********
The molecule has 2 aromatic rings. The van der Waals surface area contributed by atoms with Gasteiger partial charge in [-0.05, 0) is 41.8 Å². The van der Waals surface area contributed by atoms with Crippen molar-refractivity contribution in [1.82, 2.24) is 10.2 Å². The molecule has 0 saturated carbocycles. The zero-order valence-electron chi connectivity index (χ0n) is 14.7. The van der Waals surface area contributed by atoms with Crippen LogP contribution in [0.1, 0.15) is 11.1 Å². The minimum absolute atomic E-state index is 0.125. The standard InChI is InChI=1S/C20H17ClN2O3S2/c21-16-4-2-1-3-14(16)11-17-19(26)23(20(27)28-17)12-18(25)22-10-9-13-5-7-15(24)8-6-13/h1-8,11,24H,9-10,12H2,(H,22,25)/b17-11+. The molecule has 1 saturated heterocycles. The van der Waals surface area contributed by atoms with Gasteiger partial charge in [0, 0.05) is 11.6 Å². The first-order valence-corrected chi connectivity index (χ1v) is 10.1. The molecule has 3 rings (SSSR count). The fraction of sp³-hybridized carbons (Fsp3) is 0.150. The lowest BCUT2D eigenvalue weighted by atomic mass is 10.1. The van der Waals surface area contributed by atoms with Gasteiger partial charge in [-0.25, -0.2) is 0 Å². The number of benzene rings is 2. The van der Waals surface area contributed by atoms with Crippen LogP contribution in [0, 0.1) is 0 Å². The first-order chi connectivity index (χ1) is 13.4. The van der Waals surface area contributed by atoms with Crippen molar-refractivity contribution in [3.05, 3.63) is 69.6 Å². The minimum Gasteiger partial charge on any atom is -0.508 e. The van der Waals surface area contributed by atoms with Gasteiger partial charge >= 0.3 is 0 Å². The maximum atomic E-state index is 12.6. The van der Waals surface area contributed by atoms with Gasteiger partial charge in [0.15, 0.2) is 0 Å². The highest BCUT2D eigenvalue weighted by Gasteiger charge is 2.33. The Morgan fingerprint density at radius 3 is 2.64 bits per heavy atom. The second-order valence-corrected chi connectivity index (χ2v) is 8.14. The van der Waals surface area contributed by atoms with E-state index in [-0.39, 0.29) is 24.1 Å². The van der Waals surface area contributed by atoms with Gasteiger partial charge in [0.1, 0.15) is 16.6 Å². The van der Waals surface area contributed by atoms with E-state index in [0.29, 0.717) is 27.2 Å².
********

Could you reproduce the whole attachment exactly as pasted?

The molecule has 2 aromatic rings. The van der Waals surface area contributed by atoms with Gasteiger partial charge in [-0.05, 0) is 41.8 Å². The van der Waals surface area contributed by atoms with Crippen molar-refractivity contribution in [1.82, 2.24) is 10.2 Å². The molecule has 0 saturated carbocycles. The zero-order valence-electron chi connectivity index (χ0n) is 14.7. The van der Waals surface area contributed by atoms with Crippen LogP contribution in [0.1, 0.15) is 11.1 Å². The minimum absolute atomic E-state index is 0.125. The standard InChI is InChI=1S/C20H17ClN2O3S2/c21-16-4-2-1-3-14(16)11-17-19(26)23(20(27)28-17)12-18(25)22-10-9-13-5-7-15(24)8-6-13/h1-8,11,24H,9-10,12H2,(H,22,25)/b17-11+. The molecule has 1 saturated heterocycles. The van der Waals surface area contributed by atoms with Gasteiger partial charge in [0, 0.05) is 11.6 Å². The first-order valence-corrected chi connectivity index (χ1v) is 10.1. The molecule has 3 rings (SSSR count). The fraction of sp³-hybridized carbons (Fsp3) is 0.150. The lowest BCUT2D eigenvalue weighted by atomic mass is 10.1. The van der Waals surface area contributed by atoms with Gasteiger partial charge in [-0.25, -0.2) is 0 Å². The number of benzene rings is 2. The van der Waals surface area contributed by atoms with Crippen LogP contribution in [0, 0.1) is 0 Å². The first-order chi connectivity index (χ1) is 13.4. The van der Waals surface area contributed by atoms with Crippen molar-refractivity contribution in [3.05, 3.63) is 69.6 Å². The minimum Gasteiger partial charge on any atom is -0.508 e. The van der Waals surface area contributed by atoms with Gasteiger partial charge >= 0.3 is 0 Å². The maximum atomic E-state index is 12.6. The van der Waals surface area contributed by atoms with Gasteiger partial charge in [0.15, 0.2) is 0 Å². The highest BCUT2D eigenvalue weighted by Gasteiger charge is 2.33. The Morgan fingerprint density at radius 3 is 2.64 bits per heavy atom. The second-order valence-corrected chi connectivity index (χ2v) is 8.14. The van der Waals surface area contributed by atoms with E-state index in [-0.39, 0.29) is 24.1 Å². The van der Waals surface area contributed by atoms with Gasteiger partial charge in [0.1, 0.15) is 16.6 Å². The van der Waals surface area contributed by atoms with E-state index in [0.29, 0.717) is 27.2 Å².